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Bandaru Dattatraya for promoting asafoetida, monk fruit farming on large scale

Addressing CSIR-Institute of Himalayan Bio-resource Technology, Palampur (IHBT) function at Palampur in Kangra distict, he said the success of saffron cultivation in potential new growing areas in HP, would not only bring prosperity to the local farmers but meaningfully contribute towards the dwindling status of its production in the country.

SNS | Shimla |

Governor Bandaru Dattatraya on Tuesday said the introduction of Heeng and Monk fruit in Himachal Pradesh needs to be further promoted through active collaboration with relevant state agencies to achieve fast associated benefits at a larger level.

Addressing CSIR-Institute of Himalayan Bio-resource Technology, Palampur (IHBT) function at Palampur in Kangra district, he said the success of saffron cultivation in potential new growing areas in HP, would not only bring prosperity to the local farmers but meaningfully contribute towards the dwindling status of its production in the country.

“The Institute has made an important contribution in the north-eastern states of the country by way of introduction of apples in 16.25 acre and a number of aromatic crops, and contributed in their capacity building.

The solid waste management is a burning issue today and using temple waste to make better incense cones was a notable step taken by the Institute,” he said.

He said developing entrepreneurship around such and similar ongoing activities at CSIR-IHBT and by promoting start-ups and developing skills were of great value for inclusive growth.

Dattatraya said Himachal was a rich producer of apple, almonds, cherry, peach, mango, citrus and other fruits.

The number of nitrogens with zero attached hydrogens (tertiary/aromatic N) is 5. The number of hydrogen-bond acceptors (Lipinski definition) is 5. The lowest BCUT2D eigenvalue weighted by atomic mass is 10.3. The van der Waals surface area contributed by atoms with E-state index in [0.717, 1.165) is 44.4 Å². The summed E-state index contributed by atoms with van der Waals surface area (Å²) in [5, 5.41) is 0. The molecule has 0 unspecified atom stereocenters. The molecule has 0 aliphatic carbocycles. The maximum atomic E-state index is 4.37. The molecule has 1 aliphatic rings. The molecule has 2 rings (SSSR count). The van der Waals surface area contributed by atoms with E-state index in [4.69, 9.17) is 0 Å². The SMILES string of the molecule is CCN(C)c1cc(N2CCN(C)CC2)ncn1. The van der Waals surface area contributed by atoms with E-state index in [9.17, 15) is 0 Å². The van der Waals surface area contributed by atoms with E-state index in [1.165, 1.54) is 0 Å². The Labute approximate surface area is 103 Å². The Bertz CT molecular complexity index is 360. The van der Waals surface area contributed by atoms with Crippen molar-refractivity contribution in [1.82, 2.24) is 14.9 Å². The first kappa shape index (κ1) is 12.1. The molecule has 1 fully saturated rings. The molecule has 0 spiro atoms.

“Preventing post-harvest losses of these fruits as well as of vegetables was one of the serious national problems. Institute’s technology on ready-to-eat crispy fruits and vegetables was highly relevant in enhancing their shelf life, yet maintaining nutritional status, and the product holds high market potential,” he added.

The Governor said the increasing dependence on medicinal plants and their ruthless extraction has sharply declined its status in the wild.

In this direction, CSIR-IHBT works on promotion of cultivation of medicinal plants and conversion of their rare, endangered and threatened (RET) status to the non-RET status, which was a matter of immense appreciation.

He expressed satisfaction that 1.4 lakhs plants of Valeriana jatamansi, Inula and Podophyllum have been rehabilitated in natural habitat in the forest and said these efforts lay the basis of linking the activity with Van Samridhi Jan Samridhi Yojana.

He said Lilium cultivation in cold desert area of Lahaul and Spiti resulted in 3-5 times higher returns over the traditional crops which opens up a new vista in such remote areas.

The popularization of pollution-abatement-plants was expected to contribute significantly in likely hazardous places, including hospitals, to tackle toxic vapours, he added.

He also appreciated that this Institute was developing innovative ways to utilize the vast bamboo resource of the Himalayas for the development of various industrial products such as wooden board, textile yarn, activated charcoal and other industrial products. Such technologies have a great future for the benefit of mankind.

He congratulated the authority for carrying out high-quality research in the areas of fundamental sciences to assess and harness the potential of bio-resources, particularly of Himalayas, and developing technologies of industrial application for societal upliftment and betterment.

The Institute also signed five memorandum of understanding (MoUs) for collaboration for postgraduate research between ICAR-Indian Institute of Wheat and Barley Research, Karnal and CSK Himachal Pradesh Krishi Vishvvidyalaya, Palampur in the presence of the Governor.